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A cashier at the AAFES Shopette on South Post of Yongsan Garrison enters information Tuesday afternoon for a customer buying a fifth of whiskey. This month, AAFES and U.S. Forces Korea officials will track beer, liquor and vitamin purchases electronically at the shop.

A cashier at the AAFES Shopette on South Post of Yongsan Garrison enters information Tuesday afternoon for a customer buying a fifth of whiskey. This month, AAFES and U.S. Forces Korea officials will track beer, liquor and vitamin purchases electronically at the shop. (Teri Weaver / S&S)

YONGSAN GARRISON, South Korea — Starting this week, beer, liquor and vitamin purchases at a South Post AAFES store will be tracked electronically, the first step toward creating a faster, more flexible database to combat black-marketing, military and store officials said.

Throughout this month at the South Post Army and Air Force Exchange Service Shoppette, two check-out lines equipped with two computer tracking units will capture buyers’ names and Social Security numbers and the amount of liquor, beer or vitamins bought, said Lt. Col. Michael J. McCarthy, U.S. Forces Korea data management division chief. The new system also will track the cashier’s name, time and date of purchase, he said.

USFK and AAFES will use these two stand-alone mobile units to test the new computer software’s ability to collect sales information on different items at stores on Yongsan, according to Paul Stenseth, AAFES manager for South Korea and Japan stores.

For customers, the computerized scanners should make check-out quicker: Cashiers need only swipe an identification card, not hand-write a receipt, for alcohol purchases. For officials, the change means shopping data can be analyzed weekly instead of every three months.

“It will be near ‘real-time,’” McCarthy said Tuesday, the first day the new equipment began tracking the sales.

Beer and liquor sales now are tracked with a paper-based system, he said, adding that writing, collecting and inputting the information usually takes up to three months from purchase to review.

On-base shoppers are limited to two cases of beer a day or eight cases each month. Liquor sales are limited to three bottles per month for single people and five for families. But no system prevents a shopper from buying his or her limit several times a day at different stores, officials admit.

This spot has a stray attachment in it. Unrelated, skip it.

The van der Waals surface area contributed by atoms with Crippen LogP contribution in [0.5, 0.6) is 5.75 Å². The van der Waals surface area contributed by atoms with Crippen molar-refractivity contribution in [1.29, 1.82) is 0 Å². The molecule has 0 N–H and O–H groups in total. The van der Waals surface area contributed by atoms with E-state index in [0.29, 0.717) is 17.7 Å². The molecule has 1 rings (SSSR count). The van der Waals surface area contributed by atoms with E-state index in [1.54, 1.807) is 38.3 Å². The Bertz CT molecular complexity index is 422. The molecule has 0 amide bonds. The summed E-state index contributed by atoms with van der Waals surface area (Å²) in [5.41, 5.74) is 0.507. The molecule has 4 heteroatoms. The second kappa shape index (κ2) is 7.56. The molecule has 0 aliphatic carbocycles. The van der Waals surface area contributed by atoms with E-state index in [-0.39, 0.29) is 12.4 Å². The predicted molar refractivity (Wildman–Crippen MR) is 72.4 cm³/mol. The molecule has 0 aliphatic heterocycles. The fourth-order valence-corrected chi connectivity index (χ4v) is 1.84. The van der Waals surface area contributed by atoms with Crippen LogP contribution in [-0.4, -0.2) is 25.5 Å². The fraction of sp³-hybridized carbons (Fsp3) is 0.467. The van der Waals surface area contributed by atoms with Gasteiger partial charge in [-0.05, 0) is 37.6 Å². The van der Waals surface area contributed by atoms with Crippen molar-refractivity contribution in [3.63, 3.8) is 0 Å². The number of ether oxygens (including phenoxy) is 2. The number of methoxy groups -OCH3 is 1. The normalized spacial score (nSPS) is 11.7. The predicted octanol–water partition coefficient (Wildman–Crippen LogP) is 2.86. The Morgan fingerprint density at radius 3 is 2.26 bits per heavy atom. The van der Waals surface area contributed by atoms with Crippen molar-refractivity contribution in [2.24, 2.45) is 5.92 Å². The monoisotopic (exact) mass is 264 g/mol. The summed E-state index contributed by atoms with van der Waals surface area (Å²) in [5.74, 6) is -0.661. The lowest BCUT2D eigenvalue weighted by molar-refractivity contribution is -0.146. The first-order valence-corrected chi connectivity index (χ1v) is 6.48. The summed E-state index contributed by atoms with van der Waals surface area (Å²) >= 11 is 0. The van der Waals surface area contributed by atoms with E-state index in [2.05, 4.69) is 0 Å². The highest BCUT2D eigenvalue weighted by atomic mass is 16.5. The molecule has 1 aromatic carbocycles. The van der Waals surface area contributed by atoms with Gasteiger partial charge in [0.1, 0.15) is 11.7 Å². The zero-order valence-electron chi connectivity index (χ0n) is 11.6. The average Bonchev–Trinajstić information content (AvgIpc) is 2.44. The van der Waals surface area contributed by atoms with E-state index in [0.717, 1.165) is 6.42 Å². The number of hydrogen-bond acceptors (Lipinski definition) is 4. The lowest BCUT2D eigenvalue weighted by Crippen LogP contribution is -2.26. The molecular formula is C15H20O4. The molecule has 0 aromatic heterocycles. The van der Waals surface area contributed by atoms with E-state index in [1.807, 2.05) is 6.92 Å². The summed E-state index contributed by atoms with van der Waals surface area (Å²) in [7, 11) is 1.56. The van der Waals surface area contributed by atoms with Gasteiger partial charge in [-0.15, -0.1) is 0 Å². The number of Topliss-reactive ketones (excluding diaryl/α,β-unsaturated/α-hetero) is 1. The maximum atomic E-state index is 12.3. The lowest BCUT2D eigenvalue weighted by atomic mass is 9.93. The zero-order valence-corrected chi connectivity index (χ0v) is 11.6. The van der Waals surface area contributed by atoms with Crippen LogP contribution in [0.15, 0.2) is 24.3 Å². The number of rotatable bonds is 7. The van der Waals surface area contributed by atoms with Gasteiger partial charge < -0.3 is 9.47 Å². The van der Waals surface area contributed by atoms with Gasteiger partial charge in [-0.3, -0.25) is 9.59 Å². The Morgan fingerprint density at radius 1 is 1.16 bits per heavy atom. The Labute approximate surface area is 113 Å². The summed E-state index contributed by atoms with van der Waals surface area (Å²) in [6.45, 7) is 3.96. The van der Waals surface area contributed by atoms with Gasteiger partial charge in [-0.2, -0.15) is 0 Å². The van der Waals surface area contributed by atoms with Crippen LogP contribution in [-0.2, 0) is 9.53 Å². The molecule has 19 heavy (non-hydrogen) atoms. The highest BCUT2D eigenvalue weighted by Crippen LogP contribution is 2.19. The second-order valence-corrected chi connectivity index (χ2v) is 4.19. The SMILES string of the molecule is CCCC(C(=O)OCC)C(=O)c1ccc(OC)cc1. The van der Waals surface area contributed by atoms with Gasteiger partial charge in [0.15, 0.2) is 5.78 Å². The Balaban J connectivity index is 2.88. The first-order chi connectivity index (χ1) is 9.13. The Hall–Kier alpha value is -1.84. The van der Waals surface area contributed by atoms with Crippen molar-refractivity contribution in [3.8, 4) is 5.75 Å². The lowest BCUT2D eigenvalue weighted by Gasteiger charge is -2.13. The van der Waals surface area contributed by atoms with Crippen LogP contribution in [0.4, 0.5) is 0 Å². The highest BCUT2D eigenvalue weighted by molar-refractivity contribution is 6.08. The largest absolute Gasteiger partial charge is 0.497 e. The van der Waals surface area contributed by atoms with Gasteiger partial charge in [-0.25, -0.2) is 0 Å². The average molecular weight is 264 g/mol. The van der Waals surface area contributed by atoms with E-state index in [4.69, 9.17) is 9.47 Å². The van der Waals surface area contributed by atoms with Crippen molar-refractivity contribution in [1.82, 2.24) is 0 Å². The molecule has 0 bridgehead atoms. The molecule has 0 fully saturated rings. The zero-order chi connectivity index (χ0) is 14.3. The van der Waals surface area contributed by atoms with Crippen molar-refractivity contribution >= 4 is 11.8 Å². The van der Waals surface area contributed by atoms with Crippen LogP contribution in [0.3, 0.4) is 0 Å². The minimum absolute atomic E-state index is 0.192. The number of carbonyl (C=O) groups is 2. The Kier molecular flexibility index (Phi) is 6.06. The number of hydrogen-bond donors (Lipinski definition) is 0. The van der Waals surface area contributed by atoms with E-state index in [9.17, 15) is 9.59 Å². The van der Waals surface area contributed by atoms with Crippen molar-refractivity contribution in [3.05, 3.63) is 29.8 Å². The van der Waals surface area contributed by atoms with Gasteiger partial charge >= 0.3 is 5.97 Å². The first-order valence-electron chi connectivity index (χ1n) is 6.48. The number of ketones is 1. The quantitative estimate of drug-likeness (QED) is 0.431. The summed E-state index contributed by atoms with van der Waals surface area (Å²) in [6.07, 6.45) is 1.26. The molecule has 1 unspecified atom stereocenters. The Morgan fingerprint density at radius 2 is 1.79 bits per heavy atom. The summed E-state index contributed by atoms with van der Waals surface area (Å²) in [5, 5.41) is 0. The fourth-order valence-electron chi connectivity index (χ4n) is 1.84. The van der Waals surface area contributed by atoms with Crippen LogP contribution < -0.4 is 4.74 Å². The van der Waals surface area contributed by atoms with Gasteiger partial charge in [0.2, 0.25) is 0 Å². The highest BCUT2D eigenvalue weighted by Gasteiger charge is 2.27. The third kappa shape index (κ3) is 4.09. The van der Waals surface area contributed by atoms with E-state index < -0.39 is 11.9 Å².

This new system won’t stop that either, at least for now, McCarthy said Tuesday. But, he said, it will give military and South Korean customs investigators a better start at pinpointing who might be black-marketing American-brand products.

U.S. Forces Korea officials recently have stepped up cooperation with South Korean customs to combat black marketing. In 2005, U.S. officials began developing technology to track sales at commissaries in South Korea almost at once. That same analysis will be used with the two electronic units at AAFES, McCarthy said this week.

In the past, tracking AAFES sales has been difficult. AAFES has no computer tracking system that matches purchases to the buyer and cashier, Stenseth said.

Within two years, AAFES hopes to have a system that does that at all its stores worldwide, he said.

In the interim, USFK decided to spend $5,000 on the two stand-alone tracking units. McCarthy said if they succeed, he’ll then have to argue for a larger budget for more devices. Eventually, he said, he hopes to create a computer network that actually will stop purchases at the cash register if a customer already has met his or her monthly limit.

Stenseth said AAFES continues to rely on its workers to spot suspicious purchases.

“Ultimately, it’s the person on the cash register,” he said. “They are our last point of contact.”

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